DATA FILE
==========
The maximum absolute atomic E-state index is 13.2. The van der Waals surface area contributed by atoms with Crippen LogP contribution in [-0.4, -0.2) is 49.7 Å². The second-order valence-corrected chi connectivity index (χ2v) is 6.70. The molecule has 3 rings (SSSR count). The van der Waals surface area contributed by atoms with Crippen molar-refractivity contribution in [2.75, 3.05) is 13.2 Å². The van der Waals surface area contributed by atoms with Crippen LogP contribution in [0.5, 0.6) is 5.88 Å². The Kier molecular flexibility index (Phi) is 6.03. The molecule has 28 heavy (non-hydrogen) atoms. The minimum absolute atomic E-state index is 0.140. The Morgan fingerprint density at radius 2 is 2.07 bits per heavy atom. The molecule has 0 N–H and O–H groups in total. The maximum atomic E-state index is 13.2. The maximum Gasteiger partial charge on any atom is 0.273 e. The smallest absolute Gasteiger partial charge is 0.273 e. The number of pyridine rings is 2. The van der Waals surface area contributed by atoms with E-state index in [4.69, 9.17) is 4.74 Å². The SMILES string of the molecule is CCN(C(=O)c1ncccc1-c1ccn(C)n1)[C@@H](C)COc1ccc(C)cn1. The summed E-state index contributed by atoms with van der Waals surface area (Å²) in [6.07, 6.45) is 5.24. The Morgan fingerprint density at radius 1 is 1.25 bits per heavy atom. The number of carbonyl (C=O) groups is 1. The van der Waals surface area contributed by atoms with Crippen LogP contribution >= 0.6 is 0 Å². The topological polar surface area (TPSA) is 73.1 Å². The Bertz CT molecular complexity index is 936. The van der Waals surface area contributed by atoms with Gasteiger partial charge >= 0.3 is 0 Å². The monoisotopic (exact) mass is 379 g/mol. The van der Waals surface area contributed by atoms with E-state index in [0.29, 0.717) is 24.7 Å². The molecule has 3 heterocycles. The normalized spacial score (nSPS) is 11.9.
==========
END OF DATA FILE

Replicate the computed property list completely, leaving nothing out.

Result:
The maximum absolute atomic E-state index is 13.2. The van der Waals surface area contributed by atoms with Crippen LogP contribution in [-0.4, -0.2) is 49.7 Å². The second-order valence-corrected chi connectivity index (χ2v) is 6.70. The molecule has 3 rings (SSSR count). The van der Waals surface area contributed by atoms with Crippen molar-refractivity contribution in [2.75, 3.05) is 13.2 Å². The van der Waals surface area contributed by atoms with Crippen LogP contribution in [0.5, 0.6) is 5.88 Å². The Kier molecular flexibility index (Phi) is 6.03. The molecule has 28 heavy (non-hydrogen) atoms. The minimum absolute atomic E-state index is 0.140. The Morgan fingerprint density at radius 2 is 2.07 bits per heavy atom. The molecule has 0 N–H and O–H groups in total. The maximum atomic E-state index is 13.2. The maximum Gasteiger partial charge on any atom is 0.273 e. The smallest absolute Gasteiger partial charge is 0.273 e. The number of pyridine rings is 2. The van der Waals surface area contributed by atoms with E-state index in [4.69, 9.17) is 4.74 Å². The SMILES string of the molecule is CCN(C(=O)c1ncccc1-c1ccn(C)n1)[C@@H](C)COc1ccc(C)cn1. The summed E-state index contributed by atoms with van der Waals surface area (Å²) in [6.07, 6.45) is 5.24. The Morgan fingerprint density at radius 1 is 1.25 bits per heavy atom. The number of carbonyl (C=O) groups is 1. The van der Waals surface area contributed by atoms with Crippen LogP contribution >= 0.6 is 0 Å². The topological polar surface area (TPSA) is 73.1 Å². The Bertz CT molecular complexity index is 936. The van der Waals surface area contributed by atoms with Gasteiger partial charge >= 0.3 is 0 Å². The monoisotopic (exact) mass is 379 g/mol. The van der Waals surface area contributed by atoms with E-state index in [0.29, 0.717) is 24.7 Å². The molecule has 3 heterocycles. The normalized spacial score (nSPS) is 11.9.